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Authors Phil Green
Published 2015
License CC BY-SA 4.0
Page views 740

Our current list of resource articles is below. The information in the pages featured here is about international, global or generic resources. The vast majority of the information about resources in CASwiki is location or topic specific. Articles, or Resource subsections of place or topic articles, can be started off with just a few items of relevant information.

Community action resources[edit | edit source]

and related news articles

Other kinds of resources may be included in CASwiki's location pages (without there necessarily being a corresponding 'global' page). Examples include images (category:Images by place), Infographics, Inspiration, and Research.

Share information about Resources[edit | edit source]

Share information about all kinds of resources for community action for sustainability.

Resources by place[edit | edit source]

You can view or share location specific information about resources for community action for sustainability via any of CASwiki's location pages.

Article subsections of reasonable size can become location specific resource pages (or similarly, topic resource pages, see below): examples include: Resources UK, Resources USA, Resources India

Resources by topic[edit | edit source]

You can view or share topic specific information about resources for community action for sustainability via any of CASwiki's topic pages. An example of a topic specific resource page is Food activism resources

Guidelines[edit | edit source]

If you have any comments or concerns about these guidelines you are welcome to add these to the talk page.

Resources for all, not just 'professionals'

It's a feature of much material available on sustainability topics that 'Resources' are often written primarily for a 'professional' type audience (and so may contain jargon, unexplained acronyms, etc). It is hoped the CASwiki can redress the balance a bit and include articles, for example on topics such as community resources, written primarily from the point of view of community groups and concerned citizens..

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Help out[edit source]

Help out with what interests you most. As and when you can, and always at your own pace. Help by linking things up, checking for updates, checking external links, spelling and punctuation.

Experiment, test things out. Most of all - Enjoy, have fun !! - and please contribute something.


Help out by adding in your reviews of resources.

Wanted pages

"For while knowledge defines all we currently know and understand, imagination points to all we might yet discover and create." Albert Einstein

'Pinned' resources topics[edit | edit source]

4 topics 'pinned' (at top of listings), for example in resource topic listings on place pages:

Social innovation[edit | edit source]

"Go with your gut instinct. Be innovative. Innovation is about challenge, challenging others, challenging yourself, your own perceptions. If its hasn't got a challenge in it let someone else do it - you go and do something that is unique." Barbara Willis Brown of the Birmingham (UK) based organisation Scawdi - taken from a podcast on the Grassroots Channel [1]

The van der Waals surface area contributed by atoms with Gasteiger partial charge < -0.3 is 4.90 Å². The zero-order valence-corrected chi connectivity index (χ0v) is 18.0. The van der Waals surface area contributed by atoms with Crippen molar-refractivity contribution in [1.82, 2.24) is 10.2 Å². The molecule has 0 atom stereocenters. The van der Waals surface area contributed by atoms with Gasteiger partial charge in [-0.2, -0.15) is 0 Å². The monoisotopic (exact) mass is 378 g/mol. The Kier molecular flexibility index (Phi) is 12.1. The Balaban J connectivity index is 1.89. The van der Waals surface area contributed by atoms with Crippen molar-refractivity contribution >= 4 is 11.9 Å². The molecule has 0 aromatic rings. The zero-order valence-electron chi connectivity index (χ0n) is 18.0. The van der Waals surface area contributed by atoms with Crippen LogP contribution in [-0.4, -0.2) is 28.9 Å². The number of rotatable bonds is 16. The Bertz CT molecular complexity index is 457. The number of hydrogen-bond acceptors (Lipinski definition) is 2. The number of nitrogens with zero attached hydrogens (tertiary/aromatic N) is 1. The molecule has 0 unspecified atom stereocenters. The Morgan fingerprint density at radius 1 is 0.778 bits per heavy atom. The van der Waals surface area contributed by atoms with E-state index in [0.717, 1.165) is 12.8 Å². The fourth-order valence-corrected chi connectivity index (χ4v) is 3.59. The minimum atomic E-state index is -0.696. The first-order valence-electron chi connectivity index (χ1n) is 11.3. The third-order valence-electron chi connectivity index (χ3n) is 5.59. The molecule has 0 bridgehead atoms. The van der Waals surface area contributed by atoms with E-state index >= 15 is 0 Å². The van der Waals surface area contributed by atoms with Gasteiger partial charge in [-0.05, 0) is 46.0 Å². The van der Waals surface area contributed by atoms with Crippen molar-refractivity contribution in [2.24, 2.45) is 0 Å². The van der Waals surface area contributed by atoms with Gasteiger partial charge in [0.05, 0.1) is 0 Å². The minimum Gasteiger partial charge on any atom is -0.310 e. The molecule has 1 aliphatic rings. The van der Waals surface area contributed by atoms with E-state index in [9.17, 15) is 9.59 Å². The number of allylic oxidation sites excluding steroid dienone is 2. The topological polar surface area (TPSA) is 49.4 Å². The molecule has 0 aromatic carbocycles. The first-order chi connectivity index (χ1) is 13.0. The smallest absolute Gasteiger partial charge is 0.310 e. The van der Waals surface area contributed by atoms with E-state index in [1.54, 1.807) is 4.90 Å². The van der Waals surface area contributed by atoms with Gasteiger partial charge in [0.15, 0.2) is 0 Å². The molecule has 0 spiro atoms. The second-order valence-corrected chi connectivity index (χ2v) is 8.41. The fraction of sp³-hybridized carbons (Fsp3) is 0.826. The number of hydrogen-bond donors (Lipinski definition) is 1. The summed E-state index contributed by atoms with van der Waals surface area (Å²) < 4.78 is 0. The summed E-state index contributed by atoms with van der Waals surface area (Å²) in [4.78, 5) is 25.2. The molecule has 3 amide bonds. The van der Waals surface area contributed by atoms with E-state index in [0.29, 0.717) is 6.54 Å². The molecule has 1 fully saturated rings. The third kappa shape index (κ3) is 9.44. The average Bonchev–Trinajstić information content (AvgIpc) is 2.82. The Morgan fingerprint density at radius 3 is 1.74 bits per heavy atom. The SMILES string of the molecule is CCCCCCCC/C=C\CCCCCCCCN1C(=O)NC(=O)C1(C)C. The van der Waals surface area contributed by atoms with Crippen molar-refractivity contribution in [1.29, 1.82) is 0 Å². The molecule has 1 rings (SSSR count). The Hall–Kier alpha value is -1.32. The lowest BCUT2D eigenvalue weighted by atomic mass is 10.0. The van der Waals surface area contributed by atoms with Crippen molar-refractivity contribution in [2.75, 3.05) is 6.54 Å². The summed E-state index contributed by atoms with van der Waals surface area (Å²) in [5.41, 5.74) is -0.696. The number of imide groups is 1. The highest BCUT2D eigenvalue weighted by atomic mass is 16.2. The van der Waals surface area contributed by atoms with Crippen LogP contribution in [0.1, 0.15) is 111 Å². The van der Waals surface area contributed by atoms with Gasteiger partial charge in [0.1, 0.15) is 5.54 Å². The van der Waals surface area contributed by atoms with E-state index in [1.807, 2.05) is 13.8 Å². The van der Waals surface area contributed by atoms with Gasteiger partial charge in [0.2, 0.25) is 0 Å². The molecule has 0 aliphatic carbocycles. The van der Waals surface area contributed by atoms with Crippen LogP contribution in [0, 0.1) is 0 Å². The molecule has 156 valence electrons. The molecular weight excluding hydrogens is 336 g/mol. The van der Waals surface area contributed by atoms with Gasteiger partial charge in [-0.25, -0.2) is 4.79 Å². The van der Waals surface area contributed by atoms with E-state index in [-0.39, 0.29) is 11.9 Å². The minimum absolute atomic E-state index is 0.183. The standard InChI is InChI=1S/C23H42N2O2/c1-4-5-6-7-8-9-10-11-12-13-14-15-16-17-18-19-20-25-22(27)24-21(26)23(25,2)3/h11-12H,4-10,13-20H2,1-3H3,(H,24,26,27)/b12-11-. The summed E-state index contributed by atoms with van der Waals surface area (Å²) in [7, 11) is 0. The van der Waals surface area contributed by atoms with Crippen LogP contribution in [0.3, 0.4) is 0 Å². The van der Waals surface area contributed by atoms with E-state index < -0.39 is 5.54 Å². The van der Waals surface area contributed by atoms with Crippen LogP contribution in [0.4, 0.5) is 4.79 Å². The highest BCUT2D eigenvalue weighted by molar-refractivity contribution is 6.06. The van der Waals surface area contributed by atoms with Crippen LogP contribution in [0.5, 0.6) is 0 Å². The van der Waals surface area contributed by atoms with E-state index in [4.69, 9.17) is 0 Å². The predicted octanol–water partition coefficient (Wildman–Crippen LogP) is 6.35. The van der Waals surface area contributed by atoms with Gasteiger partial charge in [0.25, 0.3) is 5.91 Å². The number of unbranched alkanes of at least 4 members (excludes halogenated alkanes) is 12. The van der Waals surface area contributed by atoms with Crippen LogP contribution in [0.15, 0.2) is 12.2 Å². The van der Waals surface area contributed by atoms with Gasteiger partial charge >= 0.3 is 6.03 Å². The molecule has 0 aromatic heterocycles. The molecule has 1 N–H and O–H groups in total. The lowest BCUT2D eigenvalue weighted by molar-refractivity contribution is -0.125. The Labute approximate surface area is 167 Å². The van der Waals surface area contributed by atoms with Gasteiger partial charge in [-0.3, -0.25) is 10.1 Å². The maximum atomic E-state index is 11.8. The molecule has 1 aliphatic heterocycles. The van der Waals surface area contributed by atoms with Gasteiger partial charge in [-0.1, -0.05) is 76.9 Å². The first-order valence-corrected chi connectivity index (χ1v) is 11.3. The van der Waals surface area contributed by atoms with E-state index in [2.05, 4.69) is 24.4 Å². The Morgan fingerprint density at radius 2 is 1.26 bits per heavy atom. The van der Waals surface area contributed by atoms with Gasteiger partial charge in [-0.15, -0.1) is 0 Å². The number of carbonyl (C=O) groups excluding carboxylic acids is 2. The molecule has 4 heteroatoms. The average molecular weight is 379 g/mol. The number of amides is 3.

Social innovations are new social practices that aim to meet social needs in a better way than the existing solutions, resulting from - for example - working conditions, education, community development or health. These ideas are created with the goal of extending and strengthening civil society. Social innovation includes the social processes of innovation, such as open source methods and techniques and also the innovations which have a social purpose—like activism, virtual volunteering, microcredit, or distance learning. There are many definitions of social innovation, however, they usually include the broad criteria about social objectives, social interaction between actors or actor diversity, social outputs, and innovativeness (The innovation should be at least ”new” to the beneficiaries it targets, but it does not have to be new to the world). Different definitions include different combinations and different number of these criteria (e.g. EU is using definition stressing out social objectives and actors interaction). Transformative social innovation not only introduces new approaches to seemingly intractable problems, but is successful in changing the social institutions that created the problem in the first place.

Prominent innovators associated with the term include Pakistani Akhter Hameed Khan, Bangladeshi Muhammad Yunus, the founder of Grameen Bank which pioneered the concept of microcredit for supporting innovations in many developing countries such as Asia, Africa and Latin America, and inspired programs like the Jindal Centre for Social Innovation & Entrepreneurship and Infolady Social Entrepreneurship Programme of Dnet (A Social Enterprise).

Development Impact and You, practical tools to trigger and support social innovation

See also[edit | edit source]


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References[edit | edit source]